Goulson D, O'Connor S & Park K (2017) The impacts of predators and parasites on wild bumblebee colonies (Forthcoming/Available Online), Ecological Entomology.
1. The study of wild bumblebee nests has been hindered by the difficulty in locating and observing them. Here, 47 wild nests were located using a sniffer dog and volunteers. The entrances to 32 nests were filmed continuously to identify successful nests (those that produced gynes) and observe vertebrate species interactions.
2. Of the 47 nests, 71% and 21% produced gynes in 2010 and 2011, respectively.
3. A total of 39 vertebrate species were filmed at entrances but the majority did not interact with the nests. Great tits (Parus major) depredated or attempted to depredate bees on 32 occasions at the entrances to 10 nests, something that has not previously been described. Small mammals were very often recorded accessing entrances to bumblebee nests, but whether they depredated bees was not known, and frequently visited nests were no less likely to produce gynes. Eight nests were entered by adult wax moths,Aphomia sociella.
4. The faeces of 1179 workers from 29Bombus terrestrisnests were screened microscopically for parasites.Crithidia bombiinfections were apparent in 49% of worker bees, whileNosema bombiandApicystis bombiwere present in 5.5% and 0.68% of bees, respectively. Nests with a high prevalence ofC. bombiinfection were less likely to produce gynes, the first evidence of a direct impact of this common parasite on bumblebee colony reproduction in wild nests.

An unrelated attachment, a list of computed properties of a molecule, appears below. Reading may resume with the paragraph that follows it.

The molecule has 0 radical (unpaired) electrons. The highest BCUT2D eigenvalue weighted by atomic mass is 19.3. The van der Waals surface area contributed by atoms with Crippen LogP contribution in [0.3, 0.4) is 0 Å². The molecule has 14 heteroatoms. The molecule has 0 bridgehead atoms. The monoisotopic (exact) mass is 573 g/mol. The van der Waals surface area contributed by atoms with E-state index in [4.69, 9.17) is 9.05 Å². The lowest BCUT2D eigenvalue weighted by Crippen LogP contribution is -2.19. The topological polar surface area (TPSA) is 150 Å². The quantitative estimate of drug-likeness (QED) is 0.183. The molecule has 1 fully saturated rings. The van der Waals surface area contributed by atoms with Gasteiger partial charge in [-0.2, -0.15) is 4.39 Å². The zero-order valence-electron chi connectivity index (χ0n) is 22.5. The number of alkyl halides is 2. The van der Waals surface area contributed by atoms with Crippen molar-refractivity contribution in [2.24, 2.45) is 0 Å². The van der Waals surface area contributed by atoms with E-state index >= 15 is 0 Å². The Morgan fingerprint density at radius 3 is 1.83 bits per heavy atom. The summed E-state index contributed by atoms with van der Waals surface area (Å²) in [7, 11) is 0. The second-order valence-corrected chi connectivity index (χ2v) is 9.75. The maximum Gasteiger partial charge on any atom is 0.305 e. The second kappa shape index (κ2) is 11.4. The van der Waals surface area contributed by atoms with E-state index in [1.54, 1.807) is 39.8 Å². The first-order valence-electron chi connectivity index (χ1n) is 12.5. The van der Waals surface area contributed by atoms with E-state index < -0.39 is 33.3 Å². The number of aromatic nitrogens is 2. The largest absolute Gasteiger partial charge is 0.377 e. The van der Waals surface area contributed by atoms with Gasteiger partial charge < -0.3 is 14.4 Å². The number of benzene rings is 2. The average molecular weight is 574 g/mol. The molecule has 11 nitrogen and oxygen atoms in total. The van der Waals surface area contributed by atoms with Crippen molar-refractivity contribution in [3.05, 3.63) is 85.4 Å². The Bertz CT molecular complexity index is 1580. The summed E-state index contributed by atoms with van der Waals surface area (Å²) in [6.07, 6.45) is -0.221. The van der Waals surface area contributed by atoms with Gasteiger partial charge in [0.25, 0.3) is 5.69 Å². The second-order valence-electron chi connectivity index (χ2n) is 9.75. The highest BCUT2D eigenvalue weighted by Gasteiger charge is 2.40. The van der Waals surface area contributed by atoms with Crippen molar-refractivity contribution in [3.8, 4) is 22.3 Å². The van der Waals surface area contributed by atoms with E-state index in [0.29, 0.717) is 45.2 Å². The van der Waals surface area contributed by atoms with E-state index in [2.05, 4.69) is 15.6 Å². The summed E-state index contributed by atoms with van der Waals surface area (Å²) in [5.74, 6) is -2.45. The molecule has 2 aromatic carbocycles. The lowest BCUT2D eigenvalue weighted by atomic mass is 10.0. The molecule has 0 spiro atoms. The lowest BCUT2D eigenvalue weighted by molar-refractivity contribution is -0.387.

5. Overall, our data indicate that bumblebee nests are at the heart of a rich web of interactions between many different predator and parasite species.
Bombus; nest; predation; survival; reproduction; Aphomia sociella; Apodemus sylvaticus
|Authors||Goulson Dave, O'Connor Stephanie, Park Kirsty|
|Publication date online||16/10/2017|
|Date accepted by journal||26/09/2017|
Ecological Entomology (2017)